A satisfying read with a solid ending

‘The Return of Captain John Emmett’ – Elizabeth Speller

4-star-rating

Image courtesy of amazon.co.uk

The Return of Captain John Emmett – Elizabeth Speller

It is 1920 and Laurence Bartram has come through the First World War but lost his young wife and son. He receives a letter from the sister of his old friend, John Emmett. Why, she wonders, did Emmett survive the war only to kill himself? Laurence begins to investigate…

I was a bit dubious when I picked up this book. According to The Independent, this novel is ‘the new ‘Birdsong’ – only better’. And I really enjoyed ‘Birdsong’ so felt this gave Speller’s book high expectations. Suffice to say, it took me a while to get into the pace of the novel and I found myself only really beginning to enjoy the mystery after I had read the first one hundred pages.

This is a good mystery that does not drown in historical fact. Whilst the mystery focuses on the First World War, there are plenty of elements to the novel that make this an enjoyable read. I did find it quite comical that Laurence seems to get so much information from his friend, Charles, and felt that at times, the whole process could be sped up if Laurence simply continued to interview his friend! But, it is as if Speller realised this and introduced more characters into the mix who seemingly could provide more ambiguous clues to the mystery surrounding John Emmett’s apparent suicide.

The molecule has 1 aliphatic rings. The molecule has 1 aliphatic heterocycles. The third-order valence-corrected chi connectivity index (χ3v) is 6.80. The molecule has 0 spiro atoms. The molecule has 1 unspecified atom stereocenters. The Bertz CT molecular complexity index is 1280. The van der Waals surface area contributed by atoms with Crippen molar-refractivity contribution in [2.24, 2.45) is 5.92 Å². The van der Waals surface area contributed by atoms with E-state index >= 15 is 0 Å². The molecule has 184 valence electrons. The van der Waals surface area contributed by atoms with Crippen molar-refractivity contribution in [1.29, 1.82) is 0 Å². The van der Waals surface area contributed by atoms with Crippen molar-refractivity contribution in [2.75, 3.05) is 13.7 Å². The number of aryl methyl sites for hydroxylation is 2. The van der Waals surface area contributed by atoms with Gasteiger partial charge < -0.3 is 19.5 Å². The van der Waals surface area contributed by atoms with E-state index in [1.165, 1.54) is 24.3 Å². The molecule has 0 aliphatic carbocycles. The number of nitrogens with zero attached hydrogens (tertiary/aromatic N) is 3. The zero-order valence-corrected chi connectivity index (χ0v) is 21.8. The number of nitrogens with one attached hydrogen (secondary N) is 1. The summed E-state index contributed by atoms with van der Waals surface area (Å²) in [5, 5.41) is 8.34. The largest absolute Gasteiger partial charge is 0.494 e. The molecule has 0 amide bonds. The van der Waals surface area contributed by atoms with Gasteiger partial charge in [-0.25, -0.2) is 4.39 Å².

Whilst I did find the investigations a little exhausting, I couldn’t help but suspect each character that Laurence met in his quest for the truth. The scenes with Chilvers and son I found rather chilling, imagining the treatment carried out at the veterans hospital. Disappointingly, this did just become a product of my over-active imagination and I wonder whether Speller could have expanded this part of the plot a little more to add further substance to the story.

So, is this book like ‘Birdsong’? Personally, I don’t think so. Few flashbacks in first person mean that readers are relying on character versions of events which fuel the mystery that Laurence is investigating. Whilst it provides an insight into WWI, I think Speller’s offering demonstrates the wide-spread effect one event can have on so many people. Overall, I think that this is a good read with a satisfying ending that answers all of your questions.

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